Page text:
NPR 2013 i
David Kashevaroff/NPR
NPR 2013
David Kashevaroff/NPR

Shereen Marisol Meraji

Reporter, Code Switch

Shereen Marisol Meraji tries to find the humor and humanity in reporting on race for the NPR Code Switch team.

Her stories center on the real people affected by the issues, not just experts and academics studying them. Those stories include a look at why a historically black college in West Virginia is 90 percent white, to a profile of the most powerful and most difficult-to-target consumer group in America: Latinas.

Prior to her time with Code Switch, Meraji worked for the national business and economics radio program Marketplace, from American Public Media. There, she covered stories about the growing wealth gap and poverty in the United States.

Meraji's first job in college involved radio journalism and she hasn't been able to shake her passion for story telling since. The best career advice Meraji ever received was from veteran radio journalist Alex Chadwick, who said, "When you see a herd of reporters chasing the same story, run in the opposite direction." She's invested in multiple pairs of running shoes and is wearing them out reporting for Code Switch.

A graduate of San Francisco State with a BA in Raza Studies, Meraji is a native Californian with family roots in Puerto Rico and Iran.

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Carolina "Maria" Hurtado in the now abandoned maternity ward of the Los Angeles County-USC Medical Center, where she was sterilized four decades ago. Renee Tajima-Peña hide caption

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Bonnie Schaan talks to her daughter Cheyeanne Fitzgerald, 16, as she cries at Mercy Medical Center in Roseburg, Ore., on Thursday, November 19, 2015. Jabin Botsford/The Washington Post via Getty Images hide caption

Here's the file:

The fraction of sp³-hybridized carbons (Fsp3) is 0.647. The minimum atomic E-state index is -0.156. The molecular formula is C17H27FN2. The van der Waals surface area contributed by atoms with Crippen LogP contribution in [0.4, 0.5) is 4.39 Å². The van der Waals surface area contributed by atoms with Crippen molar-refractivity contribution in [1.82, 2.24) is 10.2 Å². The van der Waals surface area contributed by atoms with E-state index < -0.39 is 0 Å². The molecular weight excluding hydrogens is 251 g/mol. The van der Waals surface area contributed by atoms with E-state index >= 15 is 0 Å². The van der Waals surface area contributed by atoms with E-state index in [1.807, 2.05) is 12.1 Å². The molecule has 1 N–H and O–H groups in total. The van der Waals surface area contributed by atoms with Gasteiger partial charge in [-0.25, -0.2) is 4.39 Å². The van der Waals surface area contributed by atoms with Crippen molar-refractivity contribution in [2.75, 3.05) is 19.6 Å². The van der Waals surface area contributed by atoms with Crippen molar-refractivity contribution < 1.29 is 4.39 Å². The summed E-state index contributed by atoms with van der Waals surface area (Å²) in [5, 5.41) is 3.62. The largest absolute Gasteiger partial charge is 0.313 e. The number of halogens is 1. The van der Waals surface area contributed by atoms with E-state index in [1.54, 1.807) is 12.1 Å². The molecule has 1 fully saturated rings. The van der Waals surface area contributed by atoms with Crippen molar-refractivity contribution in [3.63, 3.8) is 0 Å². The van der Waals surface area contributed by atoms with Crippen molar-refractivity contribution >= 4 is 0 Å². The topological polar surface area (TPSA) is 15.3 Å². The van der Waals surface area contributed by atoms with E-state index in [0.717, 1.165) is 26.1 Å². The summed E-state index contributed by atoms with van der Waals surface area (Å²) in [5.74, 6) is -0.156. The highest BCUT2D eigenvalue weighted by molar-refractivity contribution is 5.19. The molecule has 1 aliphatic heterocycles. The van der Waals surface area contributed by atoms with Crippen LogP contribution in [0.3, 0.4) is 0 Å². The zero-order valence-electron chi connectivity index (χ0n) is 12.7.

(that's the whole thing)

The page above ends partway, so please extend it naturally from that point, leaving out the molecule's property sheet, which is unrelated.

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When politicians seem to spend less time understanding Latino issues and more time dining at taquerias, well, there's a word for that. Sam Howzit/Flickr hide caption

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Code Switch

A Politician Walks Into King Taco ... A Look At The Political Term 'Hispandering'

It wouldn't be an election without a good, old-fashioned, racially charged pun.

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Los Angeles is a sprawling metropolis, and it was poised to become a manufacturing giant because of its unique geography. John Francis Peters for NPR & Shereen Marisol Meraji/NPR hide caption

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Well-wishers hold up candles during Nohemi Gonzalez's memorial service on Sunday. Chris Carlson/AP hide caption

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Orthopedic shoes. Shmeleva Natalie/iStock hide caption

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A stained-glass window depicting Father Junipero Serra in the Basilica Parish in Mission Dolores. Talia Herman for NPR hide caption

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A YWCA summer camp for girls called Camp Nizhoni took place at Lincoln Hills from 1924-1945. Denver Public Library, Western History Collection hide caption

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The Eastside Bicycle Club on a 35 mile Saturday evening ride with stops for tacos. Carlos Morales hide caption

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A typical midhike feast once hikers reach their destination. HaeRyun Kang/NPR hide caption

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Code Switch

Keeping Alive The Korean Love For Hiking, Thousands Of Miles From Korea

The hard-core love for hiking mountains is now a tradition that's being kept alive by the Korean-American community in Los Angeles.

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Tamara Johnson is a new Outdoor Afro leader in Atlanta. Shereen Marisol Meraji/NPR hide caption

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Code Switch

Outdoor Afro: Busting Stereotypes That Black People Don't Hike Or Camp

African-Americans who enjoy the outdoors are banding together to encourage more people of color to connect with nature and each other.

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